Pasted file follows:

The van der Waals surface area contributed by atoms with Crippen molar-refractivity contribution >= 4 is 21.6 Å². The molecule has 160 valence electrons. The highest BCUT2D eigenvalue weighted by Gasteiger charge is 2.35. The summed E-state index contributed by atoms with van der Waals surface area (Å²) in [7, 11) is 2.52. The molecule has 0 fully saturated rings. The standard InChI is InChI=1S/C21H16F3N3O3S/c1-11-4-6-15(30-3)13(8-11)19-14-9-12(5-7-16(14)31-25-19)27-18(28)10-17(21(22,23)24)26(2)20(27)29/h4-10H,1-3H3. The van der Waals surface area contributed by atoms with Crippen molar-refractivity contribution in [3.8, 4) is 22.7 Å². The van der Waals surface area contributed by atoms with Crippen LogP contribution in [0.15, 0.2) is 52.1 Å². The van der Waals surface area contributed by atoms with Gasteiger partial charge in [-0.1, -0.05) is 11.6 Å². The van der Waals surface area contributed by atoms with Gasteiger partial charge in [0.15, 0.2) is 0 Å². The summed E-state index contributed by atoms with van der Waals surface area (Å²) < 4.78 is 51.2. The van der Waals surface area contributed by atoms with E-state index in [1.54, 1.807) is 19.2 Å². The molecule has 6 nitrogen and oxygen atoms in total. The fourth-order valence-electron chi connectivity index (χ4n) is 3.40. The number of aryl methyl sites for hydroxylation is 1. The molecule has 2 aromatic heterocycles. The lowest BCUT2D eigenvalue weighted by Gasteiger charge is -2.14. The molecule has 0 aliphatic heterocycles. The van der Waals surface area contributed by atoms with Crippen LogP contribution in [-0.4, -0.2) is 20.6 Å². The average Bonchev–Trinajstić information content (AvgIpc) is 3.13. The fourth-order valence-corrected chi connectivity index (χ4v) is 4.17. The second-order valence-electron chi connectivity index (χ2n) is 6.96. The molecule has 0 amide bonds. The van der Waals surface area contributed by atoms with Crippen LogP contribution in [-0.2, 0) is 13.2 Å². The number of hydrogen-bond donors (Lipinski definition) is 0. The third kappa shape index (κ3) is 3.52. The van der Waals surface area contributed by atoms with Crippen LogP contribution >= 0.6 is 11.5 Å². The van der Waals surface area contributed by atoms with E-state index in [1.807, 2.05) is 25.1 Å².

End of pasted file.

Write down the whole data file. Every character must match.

The van der Waals surface area contributed by atoms with Crippen molar-refractivity contribution >= 4 is 21.6 Å². The molecule has 160 valence electrons. The highest BCUT2D eigenvalue weighted by Gasteiger charge is 2.35. The summed E-state index contributed by atoms with van der Waals surface area (Å²) in [7, 11) is 2.52. The molecule has 0 fully saturated rings. The standard InChI is InChI=1S/C21H16F3N3O3S/c1-11-4-6-15(30-3)13(8-11)19-14-9-12(5-7-16(14)31-25-19)27-18(28)10-17(21(22,23)24)26(2)20(27)29/h4-10H,1-3H3. The van der Waals surface area contributed by atoms with Crippen molar-refractivity contribution in [3.8, 4) is 22.7 Å². The van der Waals surface area contributed by atoms with Crippen LogP contribution in [0.15, 0.2) is 52.1 Å². The van der Waals surface area contributed by atoms with Gasteiger partial charge in [-0.1, -0.05) is 11.6 Å². The van der Waals surface area contributed by atoms with Gasteiger partial charge in [0.15, 0.2) is 0 Å². The summed E-state index contributed by atoms with van der Waals surface area (Å²) < 4.78 is 51.2. The van der Waals surface area contributed by atoms with E-state index in [1.54, 1.807) is 19.2 Å². The molecule has 6 nitrogen and oxygen atoms in total. The fourth-order valence-electron chi connectivity index (χ4n) is 3.40. The number of aryl methyl sites for hydroxylation is 1. The molecule has 2 aromatic heterocycles. The lowest BCUT2D eigenvalue weighted by Gasteiger charge is -2.14. The molecule has 0 aliphatic heterocycles. The van der Waals surface area contributed by atoms with Crippen LogP contribution in [-0.4, -0.2) is 20.6 Å². The average Bonchev–Trinajstić information content (AvgIpc) is 3.13. The fourth-order valence-corrected chi connectivity index (χ4v) is 4.17. The second-order valence-electron chi connectivity index (χ2n) is 6.96. The molecule has 0 amide bonds. The van der Waals surface area contributed by atoms with Crippen LogP contribution in [-0.2, 0) is 13.2 Å². The number of hydrogen-bond donors (Lipinski definition) is 0. The third kappa shape index (κ3) is 3.52. The van der Waals surface area contributed by atoms with Crippen LogP contribution >= 0.6 is 11.5 Å². The van der Waals surface area contributed by atoms with E-state index in [1.807, 2.05) is 25.1 Å².